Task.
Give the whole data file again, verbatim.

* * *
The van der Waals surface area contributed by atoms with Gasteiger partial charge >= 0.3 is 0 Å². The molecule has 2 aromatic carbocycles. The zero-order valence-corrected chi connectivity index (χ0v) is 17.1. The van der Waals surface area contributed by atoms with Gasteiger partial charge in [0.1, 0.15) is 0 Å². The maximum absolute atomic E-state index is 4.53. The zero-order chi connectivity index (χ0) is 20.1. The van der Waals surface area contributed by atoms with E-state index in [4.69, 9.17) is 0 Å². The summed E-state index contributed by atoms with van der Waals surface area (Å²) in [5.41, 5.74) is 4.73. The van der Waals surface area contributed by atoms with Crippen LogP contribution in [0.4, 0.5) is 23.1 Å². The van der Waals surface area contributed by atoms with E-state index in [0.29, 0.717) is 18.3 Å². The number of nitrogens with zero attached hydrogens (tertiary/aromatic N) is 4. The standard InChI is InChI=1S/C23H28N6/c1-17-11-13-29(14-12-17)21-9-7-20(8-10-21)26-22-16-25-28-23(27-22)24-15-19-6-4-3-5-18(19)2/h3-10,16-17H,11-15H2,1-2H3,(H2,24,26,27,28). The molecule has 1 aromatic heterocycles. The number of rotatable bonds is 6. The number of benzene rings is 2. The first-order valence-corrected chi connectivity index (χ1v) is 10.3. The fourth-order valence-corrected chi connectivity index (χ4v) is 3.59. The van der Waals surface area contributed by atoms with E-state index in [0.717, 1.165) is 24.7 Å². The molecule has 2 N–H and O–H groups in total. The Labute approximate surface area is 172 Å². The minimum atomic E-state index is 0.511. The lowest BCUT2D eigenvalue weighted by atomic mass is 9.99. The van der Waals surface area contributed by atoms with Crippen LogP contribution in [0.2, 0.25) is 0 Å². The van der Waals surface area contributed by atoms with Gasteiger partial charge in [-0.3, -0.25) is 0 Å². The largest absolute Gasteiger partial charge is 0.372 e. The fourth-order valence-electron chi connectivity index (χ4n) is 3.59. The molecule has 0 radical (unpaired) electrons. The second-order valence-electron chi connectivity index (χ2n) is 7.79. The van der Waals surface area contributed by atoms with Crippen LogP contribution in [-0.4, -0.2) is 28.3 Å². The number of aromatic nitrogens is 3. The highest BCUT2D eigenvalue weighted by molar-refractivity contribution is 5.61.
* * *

The van der Waals surface area contributed by atoms with Gasteiger partial charge >= 0.3 is 0 Å². The molecule has 2 aromatic carbocycles. The zero-order valence-corrected chi connectivity index (χ0v) is 17.1. The van der Waals surface area contributed by atoms with Gasteiger partial charge in [0.1, 0.15) is 0 Å². The maximum absolute atomic E-state index is 4.53. The zero-order chi connectivity index (χ0) is 20.1. The van der Waals surface area contributed by atoms with E-state index in [4.69, 9.17) is 0 Å². The summed E-state index contributed by atoms with van der Waals surface area (Å²) in [5.41, 5.74) is 4.73. The van der Waals surface area contributed by atoms with Crippen LogP contribution in [0.4, 0.5) is 23.1 Å². The van der Waals surface area contributed by atoms with E-state index in [0.29, 0.717) is 18.3 Å². The number of nitrogens with zero attached hydrogens (tertiary/aromatic N) is 4. The standard InChI is InChI=1S/C23H28N6/c1-17-11-13-29(14-12-17)21-9-7-20(8-10-21)26-22-16-25-28-23(27-22)24-15-19-6-4-3-5-18(19)2/h3-10,16-17H,11-15H2,1-2H3,(H2,24,26,27,28). The molecule has 1 aromatic heterocycles. The number of rotatable bonds is 6. The number of benzene rings is 2. The first-order valence-corrected chi connectivity index (χ1v) is 10.3. The fourth-order valence-corrected chi connectivity index (χ4v) is 3.59. The van der Waals surface area contributed by atoms with E-state index in [0.717, 1.165) is 24.7 Å². The molecule has 2 N–H and O–H groups in total. The Labute approximate surface area is 172 Å². The minimum atomic E-state index is 0.511. The lowest BCUT2D eigenvalue weighted by atomic mass is 9.99. The van der Waals surface area contributed by atoms with Crippen LogP contribution in [0.2, 0.25) is 0 Å². The van der Waals surface area contributed by atoms with Gasteiger partial charge in [-0.3, -0.25) is 0 Å². The largest absolute Gasteiger partial charge is 0.372 e. The fourth-order valence-electron chi connectivity index (χ4n) is 3.59. The molecule has 0 radical (unpaired) electrons. The second-order valence-electron chi connectivity index (χ2n) is 7.79. The van der Waals surface area contributed by atoms with Crippen LogP contribution in [-0.4, -0.2) is 28.3 Å². The number of aromatic nitrogens is 3. The highest BCUT2D eigenvalue weighted by molar-refractivity contribution is 5.61.